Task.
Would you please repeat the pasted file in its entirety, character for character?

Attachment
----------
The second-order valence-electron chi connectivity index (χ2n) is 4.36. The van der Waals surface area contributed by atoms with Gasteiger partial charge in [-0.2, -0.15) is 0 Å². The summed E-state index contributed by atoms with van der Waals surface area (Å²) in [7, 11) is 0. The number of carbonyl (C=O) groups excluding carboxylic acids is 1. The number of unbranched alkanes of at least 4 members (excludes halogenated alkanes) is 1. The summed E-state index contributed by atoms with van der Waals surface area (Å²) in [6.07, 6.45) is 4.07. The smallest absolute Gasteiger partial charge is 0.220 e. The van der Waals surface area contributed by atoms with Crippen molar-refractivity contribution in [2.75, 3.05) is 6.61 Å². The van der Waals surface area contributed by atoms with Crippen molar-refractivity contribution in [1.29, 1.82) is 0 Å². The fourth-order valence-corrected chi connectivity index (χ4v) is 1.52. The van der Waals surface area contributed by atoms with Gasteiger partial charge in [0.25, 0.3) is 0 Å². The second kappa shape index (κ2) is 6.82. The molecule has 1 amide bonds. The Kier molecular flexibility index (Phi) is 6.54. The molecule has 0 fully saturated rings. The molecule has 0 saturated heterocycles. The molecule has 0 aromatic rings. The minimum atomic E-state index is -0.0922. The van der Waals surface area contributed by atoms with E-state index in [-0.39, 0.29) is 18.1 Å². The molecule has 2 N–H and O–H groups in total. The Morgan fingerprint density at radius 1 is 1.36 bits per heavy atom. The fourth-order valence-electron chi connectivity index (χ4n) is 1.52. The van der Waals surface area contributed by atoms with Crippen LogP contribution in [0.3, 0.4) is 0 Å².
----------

The second-order valence-electron chi connectivity index (χ2n) is 4.36. The van der Waals surface area contributed by atoms with Gasteiger partial charge in [-0.2, -0.15) is 0 Å². The summed E-state index contributed by atoms with van der Waals surface area (Å²) in [7, 11) is 0. The number of carbonyl (C=O) groups excluding carboxylic acids is 1. The number of unbranched alkanes of at least 4 members (excludes halogenated alkanes) is 1. The summed E-state index contributed by atoms with van der Waals surface area (Å²) in [6.07, 6.45) is 4.07. The smallest absolute Gasteiger partial charge is 0.220 e. The van der Waals surface area contributed by atoms with Crippen molar-refractivity contribution in [2.75, 3.05) is 6.61 Å². The van der Waals surface area contributed by atoms with Crippen molar-refractivity contribution in [1.29, 1.82) is 0 Å². The fourth-order valence-corrected chi connectivity index (χ4v) is 1.52. The van der Waals surface area contributed by atoms with Gasteiger partial charge in [0.25, 0.3) is 0 Å². The second kappa shape index (κ2) is 6.82. The molecule has 1 amide bonds. The Kier molecular flexibility index (Phi) is 6.54. The molecule has 0 fully saturated rings. The molecule has 0 saturated heterocycles. The molecule has 0 aromatic rings. The minimum atomic E-state index is -0.0922. The van der Waals surface area contributed by atoms with E-state index in [-0.39, 0.29) is 18.1 Å². The molecule has 2 N–H and O–H groups in total. The Morgan fingerprint density at radius 1 is 1.36 bits per heavy atom. The fourth-order valence-electron chi connectivity index (χ4n) is 1.52. The van der Waals surface area contributed by atoms with Crippen LogP contribution in [0.3, 0.4) is 0 Å².